Marjorie Strebe Addresses the Question “Who Gets Blamed When a Child’s Development Lags Behind Their Peers?” with Her Biography, Another Day, Another Challenge

According to Strebe, "You are not alone in your quest for answers."

TRENTON, Ohio, Aug. 10, 2022 /PRNewswire/ — In 2021, the number of babies born in the U.S. alone was 3,659,289. Out of that number, more than 330,000 children (roughly 9%) will suffer from ADHD, one in five are affected by dyslexia, and approximately 83,000 (1 in 44) will be diagnosed with Autism Spectrum Disorder. Then there’s a rare genetic disorder called Williams syndrome. That’s only 4 types of special needs. As a result, the parents of children facing these challenges endure a never-ending barrage of criticism and judgment.

Very often those children deal with disabilities that are the cause of behavior issues and learning challenges. And when someone lacks knowledge or understanding, they are quick to pass judgment. So, the less people know about a mental disability and the cause for a child’s delayed development, the more likely they are to blame the parents, especially the mother. And that’s exactly what happened to Marjorie Strebe, author of Another Day, Another Challenge: the Biography of a Child with Williams Syndrome ($16.95, December 2021).

Strebe tells the story of her daughter, diagnosed at age three with a disorder that most physicians had not heard of, let alone the general population. Regardless of their ignorance of Williams syndrome, nearly everyone had an opinion. 

  • "You underestimate Michelle’s intelligence." (Sunday school teacher)
  • "That kid is just a spoiled rotten brat. All she needs is some good discipline." (Family member)
  • "If Michelle were mine, I’d straighten her up in a hurry." (Family member)

    Family and friends were quick to pass judgment on the Strebes’ because their daughter talked so intelligently.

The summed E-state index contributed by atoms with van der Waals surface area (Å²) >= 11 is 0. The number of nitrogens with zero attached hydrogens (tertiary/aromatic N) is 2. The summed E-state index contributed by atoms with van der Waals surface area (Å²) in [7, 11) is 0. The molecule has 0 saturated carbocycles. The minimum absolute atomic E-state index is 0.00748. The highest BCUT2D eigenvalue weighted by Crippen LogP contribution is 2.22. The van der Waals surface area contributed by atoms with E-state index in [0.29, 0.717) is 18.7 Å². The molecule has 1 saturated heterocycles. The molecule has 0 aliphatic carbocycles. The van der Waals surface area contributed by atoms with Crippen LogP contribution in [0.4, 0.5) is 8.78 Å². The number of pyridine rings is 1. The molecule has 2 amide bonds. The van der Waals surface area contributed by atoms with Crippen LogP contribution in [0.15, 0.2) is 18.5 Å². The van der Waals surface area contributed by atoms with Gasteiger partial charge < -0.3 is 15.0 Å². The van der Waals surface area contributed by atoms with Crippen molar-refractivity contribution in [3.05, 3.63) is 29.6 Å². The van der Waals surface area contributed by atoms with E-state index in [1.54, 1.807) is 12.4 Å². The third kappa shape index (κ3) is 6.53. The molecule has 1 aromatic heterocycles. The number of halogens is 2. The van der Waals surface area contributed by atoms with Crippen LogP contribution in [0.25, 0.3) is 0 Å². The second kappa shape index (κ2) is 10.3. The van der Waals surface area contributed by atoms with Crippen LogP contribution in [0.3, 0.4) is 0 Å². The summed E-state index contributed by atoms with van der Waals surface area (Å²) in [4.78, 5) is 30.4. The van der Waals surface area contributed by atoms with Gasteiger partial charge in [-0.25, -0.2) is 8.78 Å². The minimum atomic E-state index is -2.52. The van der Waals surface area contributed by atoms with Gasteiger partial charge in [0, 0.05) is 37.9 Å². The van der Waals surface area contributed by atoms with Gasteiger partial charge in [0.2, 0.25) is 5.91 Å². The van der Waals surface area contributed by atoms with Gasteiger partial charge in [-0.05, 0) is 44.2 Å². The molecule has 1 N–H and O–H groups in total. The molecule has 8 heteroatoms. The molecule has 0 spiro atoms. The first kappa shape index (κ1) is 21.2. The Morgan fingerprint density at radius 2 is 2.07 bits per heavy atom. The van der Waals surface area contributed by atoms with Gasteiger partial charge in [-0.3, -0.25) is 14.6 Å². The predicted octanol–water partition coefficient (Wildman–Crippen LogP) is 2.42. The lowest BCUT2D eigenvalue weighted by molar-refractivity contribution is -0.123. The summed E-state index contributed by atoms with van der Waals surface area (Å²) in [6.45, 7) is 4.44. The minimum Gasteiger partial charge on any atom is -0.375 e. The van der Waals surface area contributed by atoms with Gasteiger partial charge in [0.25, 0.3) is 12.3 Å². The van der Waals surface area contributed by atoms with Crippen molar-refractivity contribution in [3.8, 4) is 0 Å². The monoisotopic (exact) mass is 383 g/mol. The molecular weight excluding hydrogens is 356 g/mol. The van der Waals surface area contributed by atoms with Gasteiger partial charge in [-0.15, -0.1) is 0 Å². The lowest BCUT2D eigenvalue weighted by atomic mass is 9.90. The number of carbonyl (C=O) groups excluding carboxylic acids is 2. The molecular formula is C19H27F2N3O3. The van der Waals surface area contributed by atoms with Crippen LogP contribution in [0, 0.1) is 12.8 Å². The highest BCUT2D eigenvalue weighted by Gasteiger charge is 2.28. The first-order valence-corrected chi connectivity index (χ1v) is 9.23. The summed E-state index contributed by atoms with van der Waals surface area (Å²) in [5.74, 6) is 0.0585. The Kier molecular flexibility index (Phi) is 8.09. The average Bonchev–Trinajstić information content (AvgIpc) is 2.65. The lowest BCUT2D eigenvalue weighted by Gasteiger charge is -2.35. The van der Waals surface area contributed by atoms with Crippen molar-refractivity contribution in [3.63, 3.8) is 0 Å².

Unfortunately, the doctors were no better:

  • "Don’t you know that a baby’s birth weight should triple by the time they’re a year old?"
  • "The parents obviously need counseling in pediatric nutrition."

"Because doctors did not understand Michelle’s condition, they automatically blamed me for her failure to thrive," said Strebe. "Yet while her developmental delays grew more numerous and more noticeable, the doctors brushed off my concerns as not worth noting while accusing me of not properly caring for her."

If you’re the parent of a mentally disabled child, you’ve been there: judgmental doctors, critical family members, unsympathetic neighbors and friends – all of whom question your parenting ability because of your child’s behavior. You’re not alone in the fight for your child. Another Day, Another Challenge shares Strebe’s struggles, challenges, and encouragement; what she learned and how she overcame some of her many obstacles in landing Michelle the help she so desperately needed.

Another Day, Another Challenge: The Biography of a Child with Williams Syndrome, Third Edition ($16.95, 290 pages, 6 x 9, paperback, ISBN: 978-1-7372025-2-3) is available at most major online book sellers. For more information, visit

To buy the book, visit Amazon.

Contact: Marjorie Strebe, (513) 509-6628,

SOURCE Marjorie Strebe